By Lexi Nahl
The Miss America Organization crowned its first ever Indian-American winner on Sept. 15. Former Miss New York, 24-year-old Nina Davuluri exuded genuine excitement and humility when she walked away with the sparkly crown last Sunday night.
“I’m so happy this organization has embraced diversity,” Davuluri remarked following her big win.
Though Davuluri’s performance in the competition was a standout for both its cultural pride and confident feminine flair, Sunday’s pageant was an exciting one, showcasing many talented women from around the country.
The show began with pre-recorded remarks in which each of the contestants introduced her state in a unique and witty way.
Examples include: “Even though I’m lactose intolerant, Ben and Jerry are still my two favorite guys. I’m Miss Vermont, Jeanelle Achee,” or “From the state with the lowest unemployment, I’m looking for a job tonight. I am Miss North Dakota, Laura Harmon.”
Following the opening remarks, the first round of cuts came quickly and the semifinalists were given the chance to compete in the first event.
The girls kicked off the night with the swimsuit competition which first featured Miss Kansas, Theresa Vail. Vail was dubbed “America’s choice” by an online poll taken before the show, and walked across the stage revealing large tattoos on the right side of her torso. Twenty-two-year-old Vail says that one tattoo is a serenity prayer which gave her strength when she was bullied as a child and the other is the military medical insignia—a symbol which holds special importance to the Kansas native because of her own military background. Vail spent some of her teenage years in the Kansas Army National Guard.
Another colorful contestant, Miss Florida, Myrrhanda Jones, strutted across the stage in a bedazzled knee brace after injuring her leg in the prior week’s rehearsals. The injury was not stopping Jones that night, however, for the 20-year-old put on an impressive show both during her baton twirling routine and her confident walk across the stage in an evening gown.
The pressure of the night intensified when the five final contestants answered both moral and political questions for the panel of judges—-Amar’e Stoudermire, Lance Bass, Mario Cantone, Joshua Bell, Carla Hall, Barbra Corcoran and last year’s Miss America, Deidre Downs Gunn.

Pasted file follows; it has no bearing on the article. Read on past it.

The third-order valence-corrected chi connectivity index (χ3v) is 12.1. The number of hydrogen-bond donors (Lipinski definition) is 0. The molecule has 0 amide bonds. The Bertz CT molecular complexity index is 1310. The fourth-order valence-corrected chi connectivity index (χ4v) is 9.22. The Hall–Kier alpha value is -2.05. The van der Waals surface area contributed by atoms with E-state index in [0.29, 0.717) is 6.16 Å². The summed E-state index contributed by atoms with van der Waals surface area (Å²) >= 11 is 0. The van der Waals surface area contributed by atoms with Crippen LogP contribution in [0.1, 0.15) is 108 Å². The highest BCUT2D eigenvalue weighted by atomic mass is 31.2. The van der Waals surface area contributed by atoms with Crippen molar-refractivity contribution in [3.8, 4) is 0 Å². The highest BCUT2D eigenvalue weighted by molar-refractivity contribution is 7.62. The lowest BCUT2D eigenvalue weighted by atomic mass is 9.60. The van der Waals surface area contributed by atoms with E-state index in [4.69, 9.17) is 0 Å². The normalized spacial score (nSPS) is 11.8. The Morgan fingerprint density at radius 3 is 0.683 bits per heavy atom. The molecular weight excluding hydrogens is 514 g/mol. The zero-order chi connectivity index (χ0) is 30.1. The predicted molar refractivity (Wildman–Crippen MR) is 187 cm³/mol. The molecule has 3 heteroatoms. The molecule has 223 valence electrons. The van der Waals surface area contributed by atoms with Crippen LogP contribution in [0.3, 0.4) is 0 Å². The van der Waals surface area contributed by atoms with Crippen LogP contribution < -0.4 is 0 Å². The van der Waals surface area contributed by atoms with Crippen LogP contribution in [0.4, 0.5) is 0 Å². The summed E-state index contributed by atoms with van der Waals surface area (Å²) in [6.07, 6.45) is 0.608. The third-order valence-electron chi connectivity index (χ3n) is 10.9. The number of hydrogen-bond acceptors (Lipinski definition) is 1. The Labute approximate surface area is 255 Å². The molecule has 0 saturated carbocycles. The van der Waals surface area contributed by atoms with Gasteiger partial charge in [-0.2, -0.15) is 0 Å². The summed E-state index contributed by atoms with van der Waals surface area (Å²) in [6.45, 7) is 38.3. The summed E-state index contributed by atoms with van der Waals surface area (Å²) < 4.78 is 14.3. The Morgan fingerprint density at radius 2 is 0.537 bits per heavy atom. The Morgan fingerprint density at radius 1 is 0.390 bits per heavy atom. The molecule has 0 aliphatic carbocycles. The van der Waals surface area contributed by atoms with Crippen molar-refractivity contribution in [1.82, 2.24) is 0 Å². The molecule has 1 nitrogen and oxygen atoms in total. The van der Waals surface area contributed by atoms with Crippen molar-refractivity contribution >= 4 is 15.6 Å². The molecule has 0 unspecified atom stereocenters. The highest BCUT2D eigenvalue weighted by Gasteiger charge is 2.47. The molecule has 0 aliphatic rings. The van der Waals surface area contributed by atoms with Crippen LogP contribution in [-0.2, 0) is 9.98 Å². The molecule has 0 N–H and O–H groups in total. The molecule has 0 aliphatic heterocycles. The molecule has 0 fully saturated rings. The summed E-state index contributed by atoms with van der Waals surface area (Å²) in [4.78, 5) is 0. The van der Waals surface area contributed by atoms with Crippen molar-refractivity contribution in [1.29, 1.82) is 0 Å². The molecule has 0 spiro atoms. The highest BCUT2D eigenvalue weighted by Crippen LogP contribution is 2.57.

Miss Oklahoma, Kelsey Griswold, was first asked about Miley Cyrus’s recent VMA performance, and replied, “I’m going to be honest. I don’t think her performance was twerking for me. Get it?” After laughter from the crowd Griswold finished by saying that though the performance was not “tasteful,” she respects Cyrus’ “creativity.”
Next was Miss Minnesota, Rebecca Yeh, who was asked about the morality of political wives standing by their husbands in the face of scandal. Yeh explained that she “thinks they’re doing the right thing by standing by that man they fell in love with.”
Miss California, Crystal Lee, was asked about the crisis in Syria and whether or not she thought U.S. military action against the Syrian government was ethical, to which she replied, “I believe as one of the most powerful countries in the world we do have an ethical obligation to prevent a leader of a country who is using chemical weapons on his people.”
Miss New York, Davuluri, was asked about Asian news anchor and talk show host Julie Chen’s decision to have plastic surgery on her eyes. Davuluri tried to express sympathy, explaining that she “can understand that from a standpoint,” but she went on to say that she “wouldn’t want to change someone’s looks” and that people should be confident in who they are.
Finally, Miss Florida, Jones, was asked about the incomes of minorities, but she was cut off before she could reach a logical conclusion, creating some uproar from the crowd.
The night ended with the crowning of a new Miss America, Davuluri. Fourth runner-up was Miss Minnesota, third runner-up was Miss Florida, second runner-up was Miss Oklahoma and first runner-up was Miss California, Lee.
Lee and Davuluri stood on the stage in the final moments before the winner was revealed and when asked what the two were feeling Davuluri remarked, “We’re both so proud. We are making history right here, standing here as Asian-Americans.”
Though Davuluri’s victory was a great accomplishment, she did face some backlash following the competition.
Social media erupted with bigotry and claims of favoritism on the grounds of race, but she gracefully brushed it off and reminded viewers that her cultural background is what makes her unique like so many Americans.
“I have to rise above that,” she said in response to the racist criticism.
“I have always viewed myself as first and foremost an American.”